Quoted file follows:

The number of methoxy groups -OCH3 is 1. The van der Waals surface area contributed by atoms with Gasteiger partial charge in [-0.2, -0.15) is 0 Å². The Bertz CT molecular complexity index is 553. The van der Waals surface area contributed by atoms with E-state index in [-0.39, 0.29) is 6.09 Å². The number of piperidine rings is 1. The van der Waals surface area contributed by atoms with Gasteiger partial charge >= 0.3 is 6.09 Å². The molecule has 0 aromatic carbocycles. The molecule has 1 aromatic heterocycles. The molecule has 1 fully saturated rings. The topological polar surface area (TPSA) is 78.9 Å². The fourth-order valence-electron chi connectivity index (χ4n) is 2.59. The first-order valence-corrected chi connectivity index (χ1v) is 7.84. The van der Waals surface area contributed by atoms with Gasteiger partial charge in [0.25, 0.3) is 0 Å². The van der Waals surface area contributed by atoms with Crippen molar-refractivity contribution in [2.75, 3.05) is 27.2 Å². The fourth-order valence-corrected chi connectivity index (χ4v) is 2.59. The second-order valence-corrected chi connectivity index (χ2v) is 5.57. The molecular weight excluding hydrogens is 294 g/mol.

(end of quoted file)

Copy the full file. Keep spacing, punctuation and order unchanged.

The number of methoxy groups -OCH3 is 1. The van der Waals surface area contributed by atoms with Gasteiger partial charge in [-0.2, -0.15) is 0 Å². The Bertz CT molecular complexity index is 553. The van der Waals surface area contributed by atoms with E-state index in [-0.39, 0.29) is 6.09 Å². The number of piperidine rings is 1. The van der Waals surface area contributed by atoms with Gasteiger partial charge >= 0.3 is 6.09 Å². The molecule has 0 aromatic carbocycles. The molecule has 1 aromatic heterocycles. The molecule has 1 fully saturated rings. The topological polar surface area (TPSA) is 78.9 Å². The fourth-order valence-electron chi connectivity index (χ4n) is 2.59. The first-order valence-corrected chi connectivity index (χ1v) is 7.84. The van der Waals surface area contributed by atoms with Gasteiger partial charge in [0.25, 0.3) is 0 Å². The van der Waals surface area contributed by atoms with Crippen molar-refractivity contribution in [2.75, 3.05) is 27.2 Å². The fourth-order valence-corrected chi connectivity index (χ4v) is 2.59. The second-order valence-corrected chi connectivity index (χ2v) is 5.57. The molecular weight excluding hydrogens is 294 g/mol.